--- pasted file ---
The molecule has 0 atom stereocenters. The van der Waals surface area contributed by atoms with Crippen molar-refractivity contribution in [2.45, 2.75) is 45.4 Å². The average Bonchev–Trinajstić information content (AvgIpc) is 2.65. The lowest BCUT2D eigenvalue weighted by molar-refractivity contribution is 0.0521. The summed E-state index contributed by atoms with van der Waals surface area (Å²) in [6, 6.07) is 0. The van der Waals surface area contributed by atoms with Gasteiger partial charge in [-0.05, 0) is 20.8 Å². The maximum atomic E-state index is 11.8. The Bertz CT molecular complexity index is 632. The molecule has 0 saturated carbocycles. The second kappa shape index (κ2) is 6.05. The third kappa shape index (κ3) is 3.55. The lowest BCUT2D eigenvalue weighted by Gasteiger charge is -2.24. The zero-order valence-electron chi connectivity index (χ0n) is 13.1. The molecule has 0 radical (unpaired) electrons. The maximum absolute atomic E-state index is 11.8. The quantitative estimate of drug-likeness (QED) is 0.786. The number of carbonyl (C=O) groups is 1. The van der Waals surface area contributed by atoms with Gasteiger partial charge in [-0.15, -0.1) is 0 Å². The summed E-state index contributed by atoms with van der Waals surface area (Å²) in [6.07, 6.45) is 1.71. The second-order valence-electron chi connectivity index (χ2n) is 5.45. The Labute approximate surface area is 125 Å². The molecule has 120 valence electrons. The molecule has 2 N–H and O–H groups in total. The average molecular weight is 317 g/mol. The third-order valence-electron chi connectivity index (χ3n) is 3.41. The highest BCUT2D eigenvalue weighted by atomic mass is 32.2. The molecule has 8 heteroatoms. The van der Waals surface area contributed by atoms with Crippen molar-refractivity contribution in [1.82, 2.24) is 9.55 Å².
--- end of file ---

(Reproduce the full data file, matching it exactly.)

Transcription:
The molecule has 0 atom stereocenters. The van der Waals surface area contributed by atoms with Crippen molar-refractivity contribution in [2.45, 2.75) is 45.4 Å². The average Bonchev–Trinajstić information content (AvgIpc) is 2.65. The lowest BCUT2D eigenvalue weighted by molar-refractivity contribution is 0.0521. The summed E-state index contributed by atoms with van der Waals surface area (Å²) in [6, 6.07) is 0. The van der Waals surface area contributed by atoms with Gasteiger partial charge in [-0.05, 0) is 20.8 Å². The maximum atomic E-state index is 11.8. The Bertz CT molecular complexity index is 632. The molecule has 0 saturated carbocycles. The second kappa shape index (κ2) is 6.05. The third kappa shape index (κ3) is 3.55. The lowest BCUT2D eigenvalue weighted by Gasteiger charge is -2.24. The zero-order valence-electron chi connectivity index (χ0n) is 13.1. The molecule has 0 radical (unpaired) electrons. The maximum absolute atomic E-state index is 11.8. The quantitative estimate of drug-likeness (QED) is 0.786. The number of carbonyl (C=O) groups is 1. The van der Waals surface area contributed by atoms with Gasteiger partial charge in [-0.15, -0.1) is 0 Å². The summed E-state index contributed by atoms with van der Waals surface area (Å²) in [6.07, 6.45) is 1.71. The second-order valence-electron chi connectivity index (χ2n) is 5.45. The Labute approximate surface area is 125 Å². The molecule has 120 valence electrons. The molecule has 2 N–H and O–H groups in total. The average molecular weight is 317 g/mol. The third-order valence-electron chi connectivity index (χ3n) is 3.41. The highest BCUT2D eigenvalue weighted by atomic mass is 32.2. The molecule has 8 heteroatoms. The van der Waals surface area contributed by atoms with Crippen molar-refractivity contribution in [1.82, 2.24) is 9.55 Å².